One request that we’ve received from many of our larger customers is a way to purchase bulk licenses for our iOS, Android, and our new Desktop clients. Rather than require each employee to purchase our apps on their own devices and get reimbursed, managers want to make one bulk purchase and allow each employee to install our apps at no expense to them. Unfortunately, the way that Apple’s App Store and Google’s Play Store are structured, we have been unable to override pricing or easily distribute our iOS and Android applications this way.

Trial Versions

Another request we’ve heard from our individual users is for a trial version of our apps. While Apple provides no trial period for App Store purchases, Google only provides a 15 minute period which can make it difficult to setup Pushover with a variety of apps and properly test its functionality.

Providing Both via In-App Purchases

To accommodate bulk purchases and a longer trial period, Pushover for iOS and Android will soon be changing from the current up-front App Store/Google Play purchase to a “free” app with a required one-time, in-app purchase after 5 days. This will allow all users to download Pushover for free and experiment with it for up to 5 days at no cost. After the trial period, users will be prompted to purchase a license which can be done easily inside the app using an Apple App Store or Google Play account.

Organizations requesting bulk purchases/volume pricing of our apps can arrange payment by contacting us and their users’ licenses will be activated automatically before the 5-day trial ends with no in-app purchase required.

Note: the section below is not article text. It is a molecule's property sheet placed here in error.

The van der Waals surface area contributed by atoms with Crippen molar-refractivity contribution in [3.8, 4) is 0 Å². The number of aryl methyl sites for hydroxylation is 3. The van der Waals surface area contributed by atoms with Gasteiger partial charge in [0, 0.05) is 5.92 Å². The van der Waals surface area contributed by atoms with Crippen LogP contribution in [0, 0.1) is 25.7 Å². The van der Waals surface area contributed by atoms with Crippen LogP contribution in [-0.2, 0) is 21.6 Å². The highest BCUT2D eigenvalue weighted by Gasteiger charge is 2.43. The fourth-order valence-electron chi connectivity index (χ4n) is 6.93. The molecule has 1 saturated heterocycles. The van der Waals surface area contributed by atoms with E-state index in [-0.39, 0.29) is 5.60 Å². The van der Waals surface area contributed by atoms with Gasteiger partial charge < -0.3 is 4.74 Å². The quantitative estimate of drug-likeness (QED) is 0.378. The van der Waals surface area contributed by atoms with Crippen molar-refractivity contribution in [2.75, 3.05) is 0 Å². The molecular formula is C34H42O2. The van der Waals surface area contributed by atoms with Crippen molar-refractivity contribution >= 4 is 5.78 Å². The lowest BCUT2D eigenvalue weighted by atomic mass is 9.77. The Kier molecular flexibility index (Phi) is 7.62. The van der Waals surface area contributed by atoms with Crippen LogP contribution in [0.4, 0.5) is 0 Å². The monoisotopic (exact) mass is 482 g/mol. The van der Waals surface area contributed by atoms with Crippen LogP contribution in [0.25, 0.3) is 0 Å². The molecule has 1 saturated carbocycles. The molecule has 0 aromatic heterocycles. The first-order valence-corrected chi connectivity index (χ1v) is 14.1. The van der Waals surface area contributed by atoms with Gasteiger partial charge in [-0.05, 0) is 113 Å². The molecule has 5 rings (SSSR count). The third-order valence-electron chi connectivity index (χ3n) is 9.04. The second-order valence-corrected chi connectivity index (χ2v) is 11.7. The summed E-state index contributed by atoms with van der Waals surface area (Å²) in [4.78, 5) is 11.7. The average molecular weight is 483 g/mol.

No Change for Existing Users

To be clear, all current Pushover users that have previously purchased our iOS, Android, and Desktop clients will have their licenses converted and no additional purchase will be required. You will continue to receive updates of our apps through Apple App Store and Google Play as usual.

If you have any questions about this upcoming change, please feel free to reach out to us.

Update (May 16): Our Android app has just been updated to be free in Google Play with an in-app purchase required after a 5-day trial. Similar changes to our iOS app will be coming soon.

Pushover for Desktop Now Available

Today we’re excited to announce that Pushover for Desktop is now available!

Pushover for Desktop is an in-browser desktop client for Pushover allowing you to receive instant push notifications on your desktop just like you already do on your iPhone, iPad, and Android devices.

While the Pushover for Desktop site is open in any tab of your Chrome or Firefox browser on Mac, Windows, and Linux/Unix, you’ll receive instant popup notifications for new messages with the same icons and sounds you’re used to from our mobile apps (which you can of course silence):

On Chrome, you’ll see notifications in its Notification Center which gives a quick history of your recent alerts:

On Mac OS X (Mountain Lion and newer), registering with Safari will take advantage of the new Notification Center and push notifications built into OS X, allowing you to receive push notifications without any browser open at all, even on your lock screen:

A handy feature of Pushover for Desktop is the ability to quickly send notifications to your other Pushover devices. While you’re on your desktop, you can quickly send a note or a webpage link to your phone for viewing later:

To get started with Pushover for Desktop, please visit our site. If you’re new to Pushover, also check out our Android and iOS clients.

Pushover for Android - Now With Tasker Support

A common request we’ve gotten from our Android users is to create a plugin for Tasker, a popular automation application. Up until recently, Tasker did not support 3rd party event plugins which made it difficult for an application like Pushover to integrate with it.